We all spent hours, even days, shooting at a dark hole.
Destiny‘s first great success wasn’t quite a Pyrrhic victory, but it easily could have been. A still-burgeoning community of fans united around the ridiculous proposition of shooting blindly into the now-legendary “Loot Cave” back in September 2014. They did it to fast track their way to better gear, but many found a fun social hang as well. Even though we were just shooting at a dark hole, we were having a blast laughing about it.
Destiny didn’t transform with the Loot Cave, but Bungie’s approach to selling us on the experience did. The “next game from the Halo dev” identity that loomed large throughout development was virtually erased. The Loot Cave turned out to be a formative moment. If anything feels off about The Dark Below, Destiny‘s first paid expansion, it’s the tension between that apparent transformation and the weight of expectations around what it turned the game into.
Fundamentally, The Dark Below is about injecting more stuff into the game.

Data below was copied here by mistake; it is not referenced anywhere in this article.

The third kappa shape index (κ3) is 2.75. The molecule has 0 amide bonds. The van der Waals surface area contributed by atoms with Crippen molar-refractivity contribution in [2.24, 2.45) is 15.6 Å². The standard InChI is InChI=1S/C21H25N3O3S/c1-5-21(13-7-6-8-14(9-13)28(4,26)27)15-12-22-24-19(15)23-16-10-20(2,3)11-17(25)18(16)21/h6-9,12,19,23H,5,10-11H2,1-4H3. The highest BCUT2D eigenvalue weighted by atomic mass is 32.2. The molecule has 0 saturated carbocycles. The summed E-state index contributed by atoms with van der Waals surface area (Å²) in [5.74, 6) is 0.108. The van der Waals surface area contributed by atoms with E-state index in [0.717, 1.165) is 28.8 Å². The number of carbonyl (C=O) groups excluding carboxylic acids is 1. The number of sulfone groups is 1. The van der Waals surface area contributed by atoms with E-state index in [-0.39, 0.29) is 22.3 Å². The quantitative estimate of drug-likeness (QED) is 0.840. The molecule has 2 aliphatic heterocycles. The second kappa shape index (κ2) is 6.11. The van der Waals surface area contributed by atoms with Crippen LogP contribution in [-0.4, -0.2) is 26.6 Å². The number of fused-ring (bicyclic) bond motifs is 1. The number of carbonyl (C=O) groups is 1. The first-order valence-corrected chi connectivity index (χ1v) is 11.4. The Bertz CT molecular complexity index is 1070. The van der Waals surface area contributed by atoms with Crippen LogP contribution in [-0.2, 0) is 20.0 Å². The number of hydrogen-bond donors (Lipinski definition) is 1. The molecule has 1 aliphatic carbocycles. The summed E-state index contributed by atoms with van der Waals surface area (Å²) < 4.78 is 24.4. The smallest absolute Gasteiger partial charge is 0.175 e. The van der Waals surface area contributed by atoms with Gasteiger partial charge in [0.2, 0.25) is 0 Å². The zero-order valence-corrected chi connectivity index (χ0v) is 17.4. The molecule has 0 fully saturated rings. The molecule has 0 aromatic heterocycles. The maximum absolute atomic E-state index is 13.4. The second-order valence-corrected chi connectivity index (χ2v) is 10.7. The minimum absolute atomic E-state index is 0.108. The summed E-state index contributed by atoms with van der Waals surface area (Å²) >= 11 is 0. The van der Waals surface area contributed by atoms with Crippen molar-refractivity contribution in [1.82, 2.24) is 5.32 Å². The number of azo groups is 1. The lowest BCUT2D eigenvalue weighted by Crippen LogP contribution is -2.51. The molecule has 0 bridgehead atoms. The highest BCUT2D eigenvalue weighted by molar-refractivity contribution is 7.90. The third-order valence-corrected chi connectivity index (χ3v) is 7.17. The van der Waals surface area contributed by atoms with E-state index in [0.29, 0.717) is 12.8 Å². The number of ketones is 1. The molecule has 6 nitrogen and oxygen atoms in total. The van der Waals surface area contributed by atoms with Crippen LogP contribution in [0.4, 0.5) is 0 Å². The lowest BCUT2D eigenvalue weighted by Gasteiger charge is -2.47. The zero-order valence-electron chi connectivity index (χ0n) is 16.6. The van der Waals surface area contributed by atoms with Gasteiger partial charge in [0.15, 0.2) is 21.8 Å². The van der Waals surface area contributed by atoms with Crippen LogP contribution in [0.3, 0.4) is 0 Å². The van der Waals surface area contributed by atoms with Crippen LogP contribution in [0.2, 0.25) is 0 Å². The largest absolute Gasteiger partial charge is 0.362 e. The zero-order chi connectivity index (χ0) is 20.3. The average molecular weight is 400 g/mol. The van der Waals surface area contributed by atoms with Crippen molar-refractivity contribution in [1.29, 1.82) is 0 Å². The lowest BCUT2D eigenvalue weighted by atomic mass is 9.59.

Fundamentally, The Dark Below exists to inject more stuff into the game. This stuff comes in the form of a new story thread (amounting to roughly four new quests through mostly familiar territory), a cooperative Strike mission (or two, if you’re on PlayStation 4), four Crucible multiplayer maps, and a raid set deep in the bowels of Earth’s moon. Plus a small mountain (more of a hill, really) of gear.
None of Destiny‘s core is changed, for better and for worse. It’s a game that exists for the grind, and the newly added stuff creates more threads to tug on each day. Crota’s Bane rankings expand awkwardly on the already ungainly faction reputation system. Much like Vanguard/Crucible rep, you complete bounties for new quest giver Eris Morn to rank up and unlock resources that help The Dark Below‘s newly added high-level gear reach its full potential.
The problem is that Crota rep only comes from this small handful of three to five daily bounties that Eris offers, presumably as a means of deliberately slowing down each player’s climb through the ranks. Pace is a very important design consideration in progression-driven games like this, and Crota’s Bane highlights the overt barriers that Destiny already places on player freedom. The problem isn’t that the barriers exist, it’s that they’re so plainly shoved in our faces. Crota rep feels more like a regression than a step forward.